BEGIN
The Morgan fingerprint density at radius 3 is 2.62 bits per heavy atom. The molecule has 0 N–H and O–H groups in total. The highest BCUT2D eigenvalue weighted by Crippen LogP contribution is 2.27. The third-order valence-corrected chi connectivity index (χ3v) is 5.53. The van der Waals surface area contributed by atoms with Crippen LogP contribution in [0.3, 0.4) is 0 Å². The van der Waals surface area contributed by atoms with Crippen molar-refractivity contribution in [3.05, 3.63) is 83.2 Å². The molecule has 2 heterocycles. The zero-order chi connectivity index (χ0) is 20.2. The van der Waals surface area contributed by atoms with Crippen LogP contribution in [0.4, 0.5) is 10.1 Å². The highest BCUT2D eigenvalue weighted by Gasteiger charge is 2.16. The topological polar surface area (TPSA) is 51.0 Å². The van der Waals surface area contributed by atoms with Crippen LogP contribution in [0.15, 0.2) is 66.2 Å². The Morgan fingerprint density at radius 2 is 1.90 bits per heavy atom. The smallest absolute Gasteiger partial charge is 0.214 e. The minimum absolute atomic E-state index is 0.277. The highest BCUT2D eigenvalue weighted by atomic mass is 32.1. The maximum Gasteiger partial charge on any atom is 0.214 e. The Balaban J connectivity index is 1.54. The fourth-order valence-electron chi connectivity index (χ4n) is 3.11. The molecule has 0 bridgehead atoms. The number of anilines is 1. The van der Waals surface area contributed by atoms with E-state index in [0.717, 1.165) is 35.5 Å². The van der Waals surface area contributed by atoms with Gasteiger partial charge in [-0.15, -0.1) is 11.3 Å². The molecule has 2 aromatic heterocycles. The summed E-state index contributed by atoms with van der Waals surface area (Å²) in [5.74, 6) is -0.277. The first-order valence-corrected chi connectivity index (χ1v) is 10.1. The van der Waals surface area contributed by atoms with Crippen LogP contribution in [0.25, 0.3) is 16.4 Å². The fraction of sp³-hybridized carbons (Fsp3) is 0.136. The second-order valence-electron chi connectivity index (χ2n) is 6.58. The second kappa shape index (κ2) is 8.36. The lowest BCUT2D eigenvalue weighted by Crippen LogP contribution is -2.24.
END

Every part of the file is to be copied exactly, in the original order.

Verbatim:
The Morgan fingerprint density at radius 3 is 2.62 bits per heavy atom. The molecule has 0 N–H and O–H groups in total. The highest BCUT2D eigenvalue weighted by Crippen LogP contribution is 2.27. The third-order valence-corrected chi connectivity index (χ3v) is 5.53. The van der Waals surface area contributed by atoms with Crippen LogP contribution in [0.3, 0.4) is 0 Å². The van der Waals surface area contributed by atoms with Crippen molar-refractivity contribution in [3.05, 3.63) is 83.2 Å². The molecule has 2 heterocycles. The zero-order chi connectivity index (χ0) is 20.2. The van der Waals surface area contributed by atoms with Crippen LogP contribution in [0.4, 0.5) is 10.1 Å². The highest BCUT2D eigenvalue weighted by Gasteiger charge is 2.16. The topological polar surface area (TPSA) is 51.0 Å². The van der Waals surface area contributed by atoms with Crippen LogP contribution in [0.15, 0.2) is 66.2 Å². The Morgan fingerprint density at radius 2 is 1.90 bits per heavy atom. The smallest absolute Gasteiger partial charge is 0.214 e. The minimum absolute atomic E-state index is 0.277. The highest BCUT2D eigenvalue weighted by atomic mass is 32.1. The maximum Gasteiger partial charge on any atom is 0.214 e. The Balaban J connectivity index is 1.54. The fourth-order valence-electron chi connectivity index (χ4n) is 3.11. The molecule has 0 bridgehead atoms. The number of anilines is 1. The van der Waals surface area contributed by atoms with E-state index in [0.717, 1.165) is 35.5 Å². The van der Waals surface area contributed by atoms with Gasteiger partial charge in [-0.15, -0.1) is 11.3 Å². The molecule has 2 aromatic heterocycles. The summed E-state index contributed by atoms with van der Waals surface area (Å²) in [5.74, 6) is -0.277. The first-order valence-corrected chi connectivity index (χ1v) is 10.1. The van der Waals surface area contributed by atoms with Crippen LogP contribution in [0.25, 0.3) is 16.4 Å². The fraction of sp³-hybridized carbons (Fsp3) is 0.136. The second-order valence-electron chi connectivity index (χ2n) is 6.58. The second kappa shape index (κ2) is 8.36. The lowest BCUT2D eigenvalue weighted by Crippen LogP contribution is -2.24.